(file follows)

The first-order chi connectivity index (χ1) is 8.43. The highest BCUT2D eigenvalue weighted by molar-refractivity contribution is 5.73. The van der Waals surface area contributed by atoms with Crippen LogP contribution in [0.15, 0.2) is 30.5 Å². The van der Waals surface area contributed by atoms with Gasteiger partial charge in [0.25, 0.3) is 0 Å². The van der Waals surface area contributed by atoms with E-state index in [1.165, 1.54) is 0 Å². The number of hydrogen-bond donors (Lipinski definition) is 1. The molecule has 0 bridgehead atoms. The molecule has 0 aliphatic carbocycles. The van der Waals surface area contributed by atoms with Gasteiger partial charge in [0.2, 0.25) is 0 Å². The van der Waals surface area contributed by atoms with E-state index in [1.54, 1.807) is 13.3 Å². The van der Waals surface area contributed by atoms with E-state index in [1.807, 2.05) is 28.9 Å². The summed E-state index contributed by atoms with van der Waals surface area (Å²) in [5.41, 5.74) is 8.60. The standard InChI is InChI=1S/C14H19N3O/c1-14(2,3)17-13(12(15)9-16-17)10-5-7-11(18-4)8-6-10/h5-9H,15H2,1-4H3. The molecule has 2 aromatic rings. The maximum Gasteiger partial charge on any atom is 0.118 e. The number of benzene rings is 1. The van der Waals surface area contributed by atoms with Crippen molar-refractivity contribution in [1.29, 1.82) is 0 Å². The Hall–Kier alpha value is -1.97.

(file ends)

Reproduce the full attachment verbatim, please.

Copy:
The first-order chi connectivity index (χ1) is 8.43. The highest BCUT2D eigenvalue weighted by molar-refractivity contribution is 5.73. The van der Waals surface area contributed by atoms with Crippen LogP contribution in [0.15, 0.2) is 30.5 Å². The van der Waals surface area contributed by atoms with Gasteiger partial charge in [0.25, 0.3) is 0 Å². The van der Waals surface area contributed by atoms with E-state index in [1.165, 1.54) is 0 Å². The number of hydrogen-bond donors (Lipinski definition) is 1. The molecule has 0 bridgehead atoms. The molecule has 0 aliphatic carbocycles. The van der Waals surface area contributed by atoms with Gasteiger partial charge in [0.2, 0.25) is 0 Å². The van der Waals surface area contributed by atoms with E-state index in [1.54, 1.807) is 13.3 Å². The van der Waals surface area contributed by atoms with E-state index in [1.807, 2.05) is 28.9 Å². The summed E-state index contributed by atoms with van der Waals surface area (Å²) in [5.41, 5.74) is 8.60. The standard InChI is InChI=1S/C14H19N3O/c1-14(2,3)17-13(12(15)9-16-17)10-5-7-11(18-4)8-6-10/h5-9H,15H2,1-4H3. The molecule has 2 aromatic rings. The maximum Gasteiger partial charge on any atom is 0.118 e. The number of benzene rings is 1. The van der Waals surface area contributed by atoms with Crippen molar-refractivity contribution in [1.29, 1.82) is 0 Å². The Hall–Kier alpha value is -1.97.